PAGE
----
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North Korea to Reconnect Military Phone Line With South


North Korea has re-established a key military phone line with South Korea, after severing it nearly two weeks ago. That makes it easier for the two sides to conduct simple communications. However, tensions remain high prior to the North's promised missile launch.

South Korean officials say North Korea informed them Friday of plans to reconnect a military phone line at the heavily armed border between the two countries.

The North severed the line earlier this month in protest of two weeks of annual military drills between South Korea and the United States. The drills wrapped up Friday, and the inter-Korean phone lines are expected to be operational by Saturday.

The lack of a phone line made it difficult to coordinate limited border crossings by South Koreans who manage a joint North-South industrial park in the North Korean city of Kaesong.

Pyongyang compounded the inconvenience by restricting border crossings by South Korean managers. As of Friday, a group of South Koreans scheduled to cross into Kaesong were still waiting for a letter of approval to be hand-delivered across the border.

South Korean Vice Minister of Unification, Hong Yang-ho, chastised the North for its interference in Kaesong's operations.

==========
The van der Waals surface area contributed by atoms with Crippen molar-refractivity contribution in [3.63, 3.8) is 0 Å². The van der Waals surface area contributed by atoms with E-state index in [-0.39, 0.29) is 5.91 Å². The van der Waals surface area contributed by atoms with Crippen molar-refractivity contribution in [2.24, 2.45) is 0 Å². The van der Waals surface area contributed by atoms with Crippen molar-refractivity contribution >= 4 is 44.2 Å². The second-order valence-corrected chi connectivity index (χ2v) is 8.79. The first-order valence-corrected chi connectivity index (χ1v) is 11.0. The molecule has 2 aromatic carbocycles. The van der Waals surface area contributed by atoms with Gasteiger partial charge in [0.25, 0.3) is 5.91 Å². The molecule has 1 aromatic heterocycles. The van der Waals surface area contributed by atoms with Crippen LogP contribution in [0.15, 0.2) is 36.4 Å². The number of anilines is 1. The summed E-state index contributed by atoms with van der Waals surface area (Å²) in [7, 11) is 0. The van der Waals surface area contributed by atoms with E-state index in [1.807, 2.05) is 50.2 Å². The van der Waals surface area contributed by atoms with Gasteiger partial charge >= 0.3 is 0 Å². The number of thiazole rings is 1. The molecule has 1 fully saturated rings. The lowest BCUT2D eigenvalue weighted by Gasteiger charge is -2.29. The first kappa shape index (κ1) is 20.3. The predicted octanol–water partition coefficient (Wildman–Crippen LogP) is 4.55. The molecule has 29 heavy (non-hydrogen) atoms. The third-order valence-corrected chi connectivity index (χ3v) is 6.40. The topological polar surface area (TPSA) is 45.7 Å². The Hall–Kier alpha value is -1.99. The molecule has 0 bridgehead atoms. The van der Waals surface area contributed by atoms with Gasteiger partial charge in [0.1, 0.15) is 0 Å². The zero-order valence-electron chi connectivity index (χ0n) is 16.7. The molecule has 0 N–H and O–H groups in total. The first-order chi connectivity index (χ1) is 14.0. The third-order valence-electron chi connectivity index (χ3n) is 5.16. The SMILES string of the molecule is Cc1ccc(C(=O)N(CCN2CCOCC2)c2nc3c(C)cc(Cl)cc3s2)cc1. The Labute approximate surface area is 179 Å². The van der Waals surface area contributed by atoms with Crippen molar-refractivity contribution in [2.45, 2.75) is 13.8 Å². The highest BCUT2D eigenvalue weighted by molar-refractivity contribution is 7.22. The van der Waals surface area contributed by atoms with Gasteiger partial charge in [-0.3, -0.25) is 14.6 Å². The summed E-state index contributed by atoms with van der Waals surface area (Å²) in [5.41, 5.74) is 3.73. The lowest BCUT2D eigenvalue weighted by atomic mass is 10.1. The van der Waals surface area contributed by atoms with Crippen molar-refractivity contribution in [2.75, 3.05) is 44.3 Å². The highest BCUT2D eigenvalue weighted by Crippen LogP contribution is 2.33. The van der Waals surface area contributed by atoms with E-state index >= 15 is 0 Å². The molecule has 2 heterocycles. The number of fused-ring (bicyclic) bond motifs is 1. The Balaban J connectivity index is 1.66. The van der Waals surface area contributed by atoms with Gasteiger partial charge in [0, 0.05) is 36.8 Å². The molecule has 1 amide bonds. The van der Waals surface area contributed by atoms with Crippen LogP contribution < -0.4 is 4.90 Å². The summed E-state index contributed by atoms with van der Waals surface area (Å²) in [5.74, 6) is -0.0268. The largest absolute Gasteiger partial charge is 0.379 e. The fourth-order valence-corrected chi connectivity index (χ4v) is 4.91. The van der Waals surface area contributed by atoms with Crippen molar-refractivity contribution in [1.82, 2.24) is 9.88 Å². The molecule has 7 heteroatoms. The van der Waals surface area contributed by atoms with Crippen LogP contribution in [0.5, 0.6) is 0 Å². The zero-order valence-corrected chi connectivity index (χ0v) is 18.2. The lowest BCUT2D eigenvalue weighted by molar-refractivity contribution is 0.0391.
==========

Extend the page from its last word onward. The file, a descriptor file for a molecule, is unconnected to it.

He says many companies in Kaesong have experienced economic losses, and have begun to worry about issues of personal safety. He says North Korea should take responsibility for the losses due to its unreasonable behavior.

All of this is happening against the backdrop of an impending North Korean launch of a long-range rocket, which Pyongyang has promised will take place within weeks.

In a U.S. Senate hearing Thursday, the Commander of U.S. Forces in South Korea said the impending launch poses a serious regional threat. Analysts say the technology of launching a satellite - which is what North Korea says it is doing - is nearly identical to the technology of ballistic missiles that can carry warheads.

At the same Senate hearing, the commander of all U.S. forces in the Pacific region, Navy Admiral Timothy Keating, expressed confidence in the U.S. ability to shoot down a North Korean missile. Neither the U.S. nor Japan have ruled out such a shootdown, which North Korea says will result in "war."

James Delaney was a former Central Intelligence Agency station chief in Seoul, and is now a private consulatant. He recommends making the North prove its launch is actually a satellite.

"If the North Koreans want to launch something that they declare is a satellite, then they have to allow an international inspection to determine that it is a satellite, otherwise we[the United States] will shoot it down," Delaney said. "That's my hypothetical as to how one would deal with that level of concern."

South Korea's Yonhap news agency quoted a defense ministry spokesman Friday as saying Seoul may be close to increasing its participation in a U.S.-led anti-proliferation campaign. He says the move would be a protest of the North's missile activities.

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